Ashill boy has direct line to Santa during stay at Kings Lynn hospital

Two-year-old Noah Bunn and his mum Elizabeth enjoy their chat with Santa at the Queen Elizabeth Hosp

Two-year-old Noah Bunn and his mum Elizabeth enjoy their chat with Santa at the Queen Elizabeth Hospital in King's Lynn as part of the Connected Santa programme. Pictures from Victoria Fear, Queen Elizabeth Hospital - Credit: Queen Elizabeth Hospital

Young patients were given a direct line to the North Pole to pass on their Christmas wishes at a Norfolk hospital.

Children being treated on the Rudham Ward at the Queen Elizabeth Hospital in Kings Lynn ensured they are on the 'Good List' during a live video call with Father Christmas this month.

Among the youngsters taking part was Noah Bunn, who ended up in hospital after falling over a dinosaur and breaking his leg.

However, the two-year-old's morning was brightened up by having a chat with Santa.

His mum Elizabeth, from Ashill, said: 'It was lovely and a really nice thing to do. Noah enjoyed speaking with Santa and it has added a bit of festive cheer.'

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Using video communications technology from Cisco, several youngsters and their parents have enjoyed a virtual visit as part of the Connected Santa programme, which is helping to bring cheer to hospitals across the country.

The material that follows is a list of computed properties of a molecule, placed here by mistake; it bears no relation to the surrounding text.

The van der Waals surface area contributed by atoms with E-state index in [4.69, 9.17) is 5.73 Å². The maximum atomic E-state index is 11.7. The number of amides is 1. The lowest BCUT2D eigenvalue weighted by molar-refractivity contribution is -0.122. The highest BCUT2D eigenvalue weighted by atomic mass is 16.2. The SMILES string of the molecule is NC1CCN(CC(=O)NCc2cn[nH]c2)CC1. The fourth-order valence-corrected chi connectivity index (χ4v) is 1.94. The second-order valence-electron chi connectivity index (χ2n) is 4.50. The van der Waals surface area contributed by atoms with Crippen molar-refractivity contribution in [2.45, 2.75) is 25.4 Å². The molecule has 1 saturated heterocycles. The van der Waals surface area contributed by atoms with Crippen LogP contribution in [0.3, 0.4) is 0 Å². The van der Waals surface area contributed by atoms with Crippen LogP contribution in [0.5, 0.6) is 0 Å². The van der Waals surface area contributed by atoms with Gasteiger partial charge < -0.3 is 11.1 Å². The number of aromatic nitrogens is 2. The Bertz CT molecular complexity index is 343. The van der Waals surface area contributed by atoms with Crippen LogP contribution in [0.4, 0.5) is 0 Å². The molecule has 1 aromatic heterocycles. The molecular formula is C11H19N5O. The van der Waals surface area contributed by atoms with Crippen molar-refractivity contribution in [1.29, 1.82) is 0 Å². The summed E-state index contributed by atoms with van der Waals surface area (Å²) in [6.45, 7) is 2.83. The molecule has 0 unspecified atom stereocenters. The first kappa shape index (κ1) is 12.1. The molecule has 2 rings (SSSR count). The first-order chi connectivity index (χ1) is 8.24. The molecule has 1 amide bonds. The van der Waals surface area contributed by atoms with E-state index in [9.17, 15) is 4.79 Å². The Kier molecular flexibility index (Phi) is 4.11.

A room in the hospital was transformed into a grotto and manned by a team of elves, who were on hand to greet the young patients along with handing out toys.

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Jonathan Wade, director of strategy and IT services at the Queen Elizabeth Hospital Kings Lynn NHS Trust, said: 'Being in hospital at this time of year is particularly hard for youngsters but this call with Father Christmas really made a difference.

'I would like to thank our partners at Cisco for making this possible and bringing some festive fun to the children and their parents.'

Cisco UK and Ireland chief executive Scot Gardener said: 'For many children, visiting Santa, and telling him what they want for Christmas is one of the most exciting parts of the holiday season.

'But for those in hospital this tradition can often be missed.

'Helping to bring that Christmas joy to the ward and put smiles on the faces of the children, their family and friends.'

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